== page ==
For all of the pre-match hype, West Indies flattered to deceive in losing by eight wickets to England with as many as 16.5 overs remaining in their fourth match of the World Cup in Southampton today.
They remain in sixth position on three points in the ten-ten Tournament and it will now be a very tough task to win their remaining matches to press for a place in the semi-finals.
The West Indies batting at Hampshire Bowl – the same venue of a no result against South Africa on Monday due to rain – was a major disappointment. Some of the mistakes made in the 15-run defeat against Australia in the second match at Trent Bridge in Nottingham last Thursday were again evident today.
After losing the toss, West Indies were bowled out for 212 in 44.4 overs with only one half-century from the inexperienced Nicholas Pooran.
And then the bowling, featuring six seamers, was ordinary as Joe Root hit an even, unbeaten century off 94 balls with 11 fours in England’s 213 for two off 33.1 overs.
West Indies were let down by a few careless strokes, coupled with batsmen getting out at vital stages.
Pooran, in his fifth One-Day International, scored 63 off 78 balls including three fours and one six at No. 4.
Two other batsmen passed 30. Shimron Hetmyer made 39 off 48 balls with four boundaries and veteran opener Chris Gayle, 36 off 41 balls containing five fours and one six.
There were only two partnerships of note. Gayle and Shai Hope (11) added 50 in ten overs for the second wicket and Pooran and Hetmyer put on 89 in 16.3 overs for the fourth wicket.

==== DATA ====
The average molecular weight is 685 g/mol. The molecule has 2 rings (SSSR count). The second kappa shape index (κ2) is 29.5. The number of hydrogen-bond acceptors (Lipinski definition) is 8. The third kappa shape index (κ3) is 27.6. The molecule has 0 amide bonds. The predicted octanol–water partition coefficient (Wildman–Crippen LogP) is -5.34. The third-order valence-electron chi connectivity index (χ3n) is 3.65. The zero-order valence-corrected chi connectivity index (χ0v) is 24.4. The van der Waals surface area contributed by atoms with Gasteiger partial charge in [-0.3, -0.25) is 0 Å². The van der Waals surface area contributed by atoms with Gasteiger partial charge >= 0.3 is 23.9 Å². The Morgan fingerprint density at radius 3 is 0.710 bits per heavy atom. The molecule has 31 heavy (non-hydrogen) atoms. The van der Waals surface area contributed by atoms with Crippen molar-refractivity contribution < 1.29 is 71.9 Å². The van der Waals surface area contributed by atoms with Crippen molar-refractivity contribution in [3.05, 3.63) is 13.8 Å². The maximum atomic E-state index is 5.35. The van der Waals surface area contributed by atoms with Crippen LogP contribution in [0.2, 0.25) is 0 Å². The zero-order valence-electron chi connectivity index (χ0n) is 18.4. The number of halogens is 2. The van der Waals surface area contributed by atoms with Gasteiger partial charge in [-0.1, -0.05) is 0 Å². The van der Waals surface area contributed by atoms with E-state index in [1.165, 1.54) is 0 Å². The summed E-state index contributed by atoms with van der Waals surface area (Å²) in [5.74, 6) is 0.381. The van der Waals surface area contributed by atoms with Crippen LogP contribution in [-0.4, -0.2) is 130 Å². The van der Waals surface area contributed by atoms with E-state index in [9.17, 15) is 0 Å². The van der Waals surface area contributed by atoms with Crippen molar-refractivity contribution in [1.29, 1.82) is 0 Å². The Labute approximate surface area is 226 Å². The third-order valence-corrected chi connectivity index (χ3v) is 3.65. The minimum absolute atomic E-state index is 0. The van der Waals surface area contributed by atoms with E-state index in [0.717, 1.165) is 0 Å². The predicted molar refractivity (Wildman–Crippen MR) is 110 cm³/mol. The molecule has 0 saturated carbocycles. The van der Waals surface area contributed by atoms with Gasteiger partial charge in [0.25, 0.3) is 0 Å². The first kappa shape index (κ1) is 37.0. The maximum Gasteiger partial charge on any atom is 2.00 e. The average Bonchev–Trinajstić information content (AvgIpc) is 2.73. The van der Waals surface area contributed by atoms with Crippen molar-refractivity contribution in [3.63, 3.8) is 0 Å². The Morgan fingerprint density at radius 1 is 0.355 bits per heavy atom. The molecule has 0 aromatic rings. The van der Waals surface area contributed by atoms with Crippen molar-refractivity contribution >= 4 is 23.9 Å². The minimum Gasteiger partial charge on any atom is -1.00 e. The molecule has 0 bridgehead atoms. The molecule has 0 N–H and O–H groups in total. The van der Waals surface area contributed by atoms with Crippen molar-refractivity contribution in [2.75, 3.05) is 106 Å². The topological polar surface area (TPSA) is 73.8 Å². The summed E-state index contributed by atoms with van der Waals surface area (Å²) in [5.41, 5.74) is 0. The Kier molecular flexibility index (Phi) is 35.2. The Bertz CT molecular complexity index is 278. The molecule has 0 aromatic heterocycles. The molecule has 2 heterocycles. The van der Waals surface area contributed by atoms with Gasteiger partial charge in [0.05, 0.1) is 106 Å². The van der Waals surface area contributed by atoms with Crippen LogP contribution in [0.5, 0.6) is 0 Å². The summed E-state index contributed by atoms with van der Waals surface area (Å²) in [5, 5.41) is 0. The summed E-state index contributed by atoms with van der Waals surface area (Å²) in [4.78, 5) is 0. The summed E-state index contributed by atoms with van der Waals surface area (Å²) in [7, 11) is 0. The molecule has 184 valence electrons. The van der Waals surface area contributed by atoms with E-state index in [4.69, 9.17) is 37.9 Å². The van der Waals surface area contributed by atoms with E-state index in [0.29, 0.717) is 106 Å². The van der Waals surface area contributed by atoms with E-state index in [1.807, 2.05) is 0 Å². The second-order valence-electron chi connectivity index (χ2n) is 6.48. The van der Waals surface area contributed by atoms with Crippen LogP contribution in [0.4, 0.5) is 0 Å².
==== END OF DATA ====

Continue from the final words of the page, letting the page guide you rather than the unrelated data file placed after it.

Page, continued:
Effectively, West Indies lost their last seven wickets for 68 runs in 14.5 overs.
That was downright disappointing.
Mark Wood took three for 18 off 6.4 overs, fellow pacer Jofra Archer, the Barbados-born player of whom so much has been written and spoken, picked up three for 30 off nine overs and slow bowler Root, two for 27 off five overs.
This was the first time in the Tournament that West Indies were batting first. Their approach in the early stages on a surface, which had a bit of moisture, was always likely to be tested.
Evin Lewis again failed, bowled for two by a yorker from Chris Woakes in the third over.
Observers pointed out that the size of the ground was another factor to be put in perspective. We were told that the ground is the biggest in the tournament with the smallest boundary being 76 metres.
Even so, the West Indies batsmen – or rather those who like to plunder sixes as though they are playing a Twenty20 game – should have been mindful of their approach.
It is no secret that Gayle is not keen on running a lot of singles and twos but his ability to hit boundaries with disdain can unsettle bowlers.
Having been dropped on 15 at third man by Wood off Woakes in the seventh over with the score on 19 for one, he soon played a few attacking strokes off the same bowler before be was caught in the deep by Jonny Bairstow off Liam Plunkett.
And with Hope falling leg before wicket off Wood in the following over after England reviewed a “not out” from umpire Kumar Dharmasena, the former Sri Lanka all-rounder, consolidation was crucial.